A report in Passive Component Industry Magazine claims that capacitors produced by Taiwanese companies are liable to sudden failure as a cheap chemical used in their manufacture was based on an incomplete, stolen process.
Japanese sources reported to the magazine that an unusually high failure rate of low-ESR aluminium electrolytic capacitors produced by Taiwan-based Lelon Electronics, Luxon Electronics, and other makers had been traced to a problem with an aqueous electrolyte that had been used throughout the Taiwanese electrolytic capacitor industry.
A scientist working for Rubycon Corporation in Japan left the company and began working for Luminous Town Electric in China, where he developed a copy of a Rubycon electrolyte used in the manufacture of low-ESR aluminium electrolytic capacitors. Unfortunately, some of his staff defected, taking the formula with them, and began to sell a cut-price electrolyte to many of the major aluminium electrolytic makers in Taiwan - the magazine claims as many as 11 companies were affected.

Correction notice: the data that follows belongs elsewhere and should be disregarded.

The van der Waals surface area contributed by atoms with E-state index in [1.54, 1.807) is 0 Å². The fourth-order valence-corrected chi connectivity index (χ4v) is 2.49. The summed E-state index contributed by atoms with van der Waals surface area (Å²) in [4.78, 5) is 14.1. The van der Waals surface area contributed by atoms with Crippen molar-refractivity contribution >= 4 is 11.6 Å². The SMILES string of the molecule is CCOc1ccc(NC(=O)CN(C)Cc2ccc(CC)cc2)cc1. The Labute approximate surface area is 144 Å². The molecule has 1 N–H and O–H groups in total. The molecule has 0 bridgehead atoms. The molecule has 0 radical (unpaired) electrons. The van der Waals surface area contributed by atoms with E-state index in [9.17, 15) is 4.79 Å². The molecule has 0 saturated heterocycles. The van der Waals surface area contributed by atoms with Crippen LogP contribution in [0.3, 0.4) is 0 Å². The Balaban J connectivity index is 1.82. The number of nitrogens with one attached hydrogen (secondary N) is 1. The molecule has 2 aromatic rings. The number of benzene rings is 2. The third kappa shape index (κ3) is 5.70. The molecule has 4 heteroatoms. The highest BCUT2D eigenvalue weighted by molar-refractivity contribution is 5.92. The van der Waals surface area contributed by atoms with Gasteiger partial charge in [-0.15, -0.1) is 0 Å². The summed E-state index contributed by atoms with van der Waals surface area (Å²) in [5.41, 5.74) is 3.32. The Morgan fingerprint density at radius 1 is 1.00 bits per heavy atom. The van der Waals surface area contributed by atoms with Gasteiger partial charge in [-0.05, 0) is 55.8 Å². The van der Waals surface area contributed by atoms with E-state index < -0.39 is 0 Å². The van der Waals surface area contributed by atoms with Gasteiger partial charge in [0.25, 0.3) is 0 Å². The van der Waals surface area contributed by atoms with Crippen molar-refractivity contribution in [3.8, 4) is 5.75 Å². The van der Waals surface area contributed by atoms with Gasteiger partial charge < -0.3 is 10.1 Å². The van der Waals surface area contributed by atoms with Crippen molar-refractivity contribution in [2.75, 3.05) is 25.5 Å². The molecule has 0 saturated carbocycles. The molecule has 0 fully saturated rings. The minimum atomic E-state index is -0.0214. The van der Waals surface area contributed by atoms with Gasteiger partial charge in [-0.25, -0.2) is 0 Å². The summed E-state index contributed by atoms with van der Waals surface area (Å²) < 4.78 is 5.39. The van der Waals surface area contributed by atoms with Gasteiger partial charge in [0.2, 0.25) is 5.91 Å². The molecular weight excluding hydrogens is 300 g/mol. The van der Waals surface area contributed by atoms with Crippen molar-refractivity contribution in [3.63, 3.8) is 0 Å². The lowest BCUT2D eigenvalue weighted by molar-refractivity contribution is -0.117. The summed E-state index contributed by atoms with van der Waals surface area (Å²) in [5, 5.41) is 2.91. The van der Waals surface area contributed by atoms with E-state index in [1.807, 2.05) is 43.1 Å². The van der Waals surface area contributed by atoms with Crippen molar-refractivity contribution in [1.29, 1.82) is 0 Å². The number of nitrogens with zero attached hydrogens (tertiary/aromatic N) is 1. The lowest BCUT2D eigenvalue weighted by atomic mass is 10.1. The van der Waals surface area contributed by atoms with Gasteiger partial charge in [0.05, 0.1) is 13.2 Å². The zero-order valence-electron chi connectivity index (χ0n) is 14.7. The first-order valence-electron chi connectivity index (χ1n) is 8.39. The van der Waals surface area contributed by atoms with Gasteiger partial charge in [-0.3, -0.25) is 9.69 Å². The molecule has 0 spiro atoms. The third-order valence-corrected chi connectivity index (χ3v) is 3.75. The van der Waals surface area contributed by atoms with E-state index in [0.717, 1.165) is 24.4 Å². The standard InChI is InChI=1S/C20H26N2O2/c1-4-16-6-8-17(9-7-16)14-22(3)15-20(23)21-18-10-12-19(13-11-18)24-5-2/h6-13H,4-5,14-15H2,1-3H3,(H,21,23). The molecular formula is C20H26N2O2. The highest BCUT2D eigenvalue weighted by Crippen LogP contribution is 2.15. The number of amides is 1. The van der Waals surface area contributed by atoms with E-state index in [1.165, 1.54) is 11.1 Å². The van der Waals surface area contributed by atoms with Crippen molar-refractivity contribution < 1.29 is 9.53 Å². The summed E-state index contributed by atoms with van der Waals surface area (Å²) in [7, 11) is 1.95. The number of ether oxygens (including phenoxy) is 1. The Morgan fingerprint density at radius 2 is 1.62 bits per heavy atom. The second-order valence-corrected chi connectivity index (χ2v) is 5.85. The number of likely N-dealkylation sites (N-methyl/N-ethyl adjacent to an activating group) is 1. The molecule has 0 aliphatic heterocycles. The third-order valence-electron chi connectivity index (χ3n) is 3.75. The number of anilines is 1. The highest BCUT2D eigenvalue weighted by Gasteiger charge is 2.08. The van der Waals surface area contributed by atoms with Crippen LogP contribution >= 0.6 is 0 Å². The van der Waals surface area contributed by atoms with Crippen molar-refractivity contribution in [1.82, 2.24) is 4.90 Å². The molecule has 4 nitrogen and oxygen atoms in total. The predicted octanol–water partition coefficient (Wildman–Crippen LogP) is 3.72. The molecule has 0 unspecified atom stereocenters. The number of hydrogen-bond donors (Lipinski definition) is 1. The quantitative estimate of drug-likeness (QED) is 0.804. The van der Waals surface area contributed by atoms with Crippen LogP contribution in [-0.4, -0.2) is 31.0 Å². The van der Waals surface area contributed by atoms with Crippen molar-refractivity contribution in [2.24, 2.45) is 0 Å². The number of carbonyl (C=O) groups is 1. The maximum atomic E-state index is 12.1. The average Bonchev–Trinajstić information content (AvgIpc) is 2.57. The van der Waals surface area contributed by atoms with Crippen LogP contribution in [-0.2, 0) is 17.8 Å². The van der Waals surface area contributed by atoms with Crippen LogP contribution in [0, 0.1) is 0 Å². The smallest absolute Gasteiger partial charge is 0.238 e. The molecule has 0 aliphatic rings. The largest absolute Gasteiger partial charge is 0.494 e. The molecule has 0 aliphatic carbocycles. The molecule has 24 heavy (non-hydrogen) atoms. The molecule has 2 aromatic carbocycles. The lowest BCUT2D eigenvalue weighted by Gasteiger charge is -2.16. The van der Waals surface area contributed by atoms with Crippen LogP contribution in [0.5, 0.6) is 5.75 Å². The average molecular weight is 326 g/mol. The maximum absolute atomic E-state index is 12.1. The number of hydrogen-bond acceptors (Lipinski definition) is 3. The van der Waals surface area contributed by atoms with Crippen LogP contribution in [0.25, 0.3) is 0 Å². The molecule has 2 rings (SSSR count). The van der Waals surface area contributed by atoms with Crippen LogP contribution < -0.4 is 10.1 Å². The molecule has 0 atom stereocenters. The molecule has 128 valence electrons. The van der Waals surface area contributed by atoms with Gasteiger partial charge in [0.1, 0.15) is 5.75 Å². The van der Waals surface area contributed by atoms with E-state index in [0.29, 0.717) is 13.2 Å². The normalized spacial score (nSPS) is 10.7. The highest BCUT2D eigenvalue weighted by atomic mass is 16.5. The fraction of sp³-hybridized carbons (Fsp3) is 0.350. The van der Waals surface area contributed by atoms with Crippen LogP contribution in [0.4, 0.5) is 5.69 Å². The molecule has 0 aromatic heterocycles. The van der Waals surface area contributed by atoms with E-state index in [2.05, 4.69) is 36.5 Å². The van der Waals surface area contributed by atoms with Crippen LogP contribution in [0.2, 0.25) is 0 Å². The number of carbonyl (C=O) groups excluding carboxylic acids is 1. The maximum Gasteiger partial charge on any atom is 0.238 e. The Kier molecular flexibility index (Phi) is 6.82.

But the inept defectors only copied part of the formula, making the resultant electrolyte unstable, resulting in catastrophic failure of the finished capacitors. Tests showed the affected capacitors failed after 2000 hours of operation. Intel claims the aluminium capacitors with the poor electrolyte could fail after just 250 hours. Companies are now snapping up non-Taiwanese capacitors in a bid to avoid the faulty parts, causing shortages and price hikes.
Taiwan produces around 22.5 billion aluminium electrolytic capacitors a year - 30% of total global unit shipments - which are used in motherboards and modems; power supplies, monitors, and game consoles. µ
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